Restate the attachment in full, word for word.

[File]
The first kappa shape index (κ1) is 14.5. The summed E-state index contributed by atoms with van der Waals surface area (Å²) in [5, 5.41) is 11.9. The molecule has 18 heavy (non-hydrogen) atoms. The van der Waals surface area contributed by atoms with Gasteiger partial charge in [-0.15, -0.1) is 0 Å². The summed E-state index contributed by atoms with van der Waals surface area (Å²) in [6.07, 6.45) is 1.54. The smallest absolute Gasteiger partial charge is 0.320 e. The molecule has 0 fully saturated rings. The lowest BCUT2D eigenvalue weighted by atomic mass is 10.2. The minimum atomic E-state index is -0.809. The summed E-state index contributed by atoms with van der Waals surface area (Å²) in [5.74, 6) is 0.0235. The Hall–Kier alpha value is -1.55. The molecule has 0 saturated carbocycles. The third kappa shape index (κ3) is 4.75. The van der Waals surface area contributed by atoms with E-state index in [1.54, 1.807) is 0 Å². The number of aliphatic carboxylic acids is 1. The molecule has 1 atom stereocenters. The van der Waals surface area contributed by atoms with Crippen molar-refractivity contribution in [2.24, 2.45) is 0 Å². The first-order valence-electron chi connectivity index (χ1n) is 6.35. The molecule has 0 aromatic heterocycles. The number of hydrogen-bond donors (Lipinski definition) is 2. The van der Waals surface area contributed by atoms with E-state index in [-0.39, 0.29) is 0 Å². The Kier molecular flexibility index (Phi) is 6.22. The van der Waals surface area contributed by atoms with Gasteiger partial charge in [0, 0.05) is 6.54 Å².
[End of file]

The first kappa shape index (κ1) is 14.5. The summed E-state index contributed by atoms with van der Waals surface area (Å²) in [5, 5.41) is 11.9. The molecule has 18 heavy (non-hydrogen) atoms. The van der Waals surface area contributed by atoms with Gasteiger partial charge in [-0.15, -0.1) is 0 Å². The summed E-state index contributed by atoms with van der Waals surface area (Å²) in [6.07, 6.45) is 1.54. The smallest absolute Gasteiger partial charge is 0.320 e. The molecule has 0 fully saturated rings. The lowest BCUT2D eigenvalue weighted by atomic mass is 10.2. The minimum atomic E-state index is -0.809. The summed E-state index contributed by atoms with van der Waals surface area (Å²) in [5.74, 6) is 0.0235. The Hall–Kier alpha value is -1.55. The molecule has 0 saturated carbocycles. The third kappa shape index (κ3) is 4.75. The van der Waals surface area contributed by atoms with E-state index in [1.54, 1.807) is 0 Å². The number of aliphatic carboxylic acids is 1. The molecule has 1 atom stereocenters. The van der Waals surface area contributed by atoms with Crippen molar-refractivity contribution in [2.24, 2.45) is 0 Å². The first-order valence-electron chi connectivity index (χ1n) is 6.35. The molecule has 0 aromatic heterocycles. The number of hydrogen-bond donors (Lipinski definition) is 2. The van der Waals surface area contributed by atoms with E-state index in [-0.39, 0.29) is 0 Å². The Kier molecular flexibility index (Phi) is 6.22. The van der Waals surface area contributed by atoms with Gasteiger partial charge in [0, 0.05) is 6.54 Å².